Not everybody is interested in becoming a queer studies scholar. But everyone can benefit from having a better understanding of queerness and queer theory.
Queer: A Graphic History was written by Meg-John Barker, illustrated by Jules Scheele, and published in 2016. It is a friendly, heavily-illustrated introduction to queer theory, a branch of study formed in the early 1990s. But even more than that, it’s a handy, easy-to-understand introduction to the complexities of the concept of queerness. I recommend this book for people who are trying to get their heads around queer identities, the word “queer,” and queer vocabulary, and want to dive a bit deeper than an online article.
This book crams a lot into a small(ish) package. It:
- defines queer vocabulary terms
- provides an overview of how Western culture understands sex and sexuality and how queer theory challenges those views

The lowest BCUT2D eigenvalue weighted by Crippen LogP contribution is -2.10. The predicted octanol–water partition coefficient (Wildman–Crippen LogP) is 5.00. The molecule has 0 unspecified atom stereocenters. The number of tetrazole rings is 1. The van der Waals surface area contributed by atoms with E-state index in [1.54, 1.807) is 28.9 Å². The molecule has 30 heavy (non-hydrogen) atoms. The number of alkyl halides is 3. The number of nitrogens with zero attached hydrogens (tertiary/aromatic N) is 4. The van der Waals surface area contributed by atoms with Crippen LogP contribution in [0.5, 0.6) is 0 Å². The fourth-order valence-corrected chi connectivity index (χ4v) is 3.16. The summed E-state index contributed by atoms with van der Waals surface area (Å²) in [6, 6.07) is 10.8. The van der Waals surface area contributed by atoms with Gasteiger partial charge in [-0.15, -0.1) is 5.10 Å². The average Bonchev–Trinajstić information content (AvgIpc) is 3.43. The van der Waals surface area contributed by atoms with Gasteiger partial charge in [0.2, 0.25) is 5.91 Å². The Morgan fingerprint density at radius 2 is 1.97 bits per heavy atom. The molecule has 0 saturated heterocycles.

- highlights various queer theory pioneers and thought leaders
- looks at how queer theory engages with pop culture, biology, and sexology
- analyzes criticisms of queer theory and tensions within the field
- summarizes recent conversations within the discipline of queer theory
- suggests ways to queer your thought processes
All that may sound a bit dry, but the book is written in a down-to-earth tone, and it’s full of humor and cheeky illustrations to guide the reader through all the subjects above.
One of the things I most appreciate about the book is its intersectional approach. The authors look at how race, disability, ethnicity, nationality, and class interplay with and are, in fact, foundational to queer theory.
As I was working on this post, I was delighted to find that earlier this year, Barker and Steele released a companion book, called Gender: A Graphic Guide. I haven’t read it yet, but I’m purchasing it from an indie bookstore online as I write this.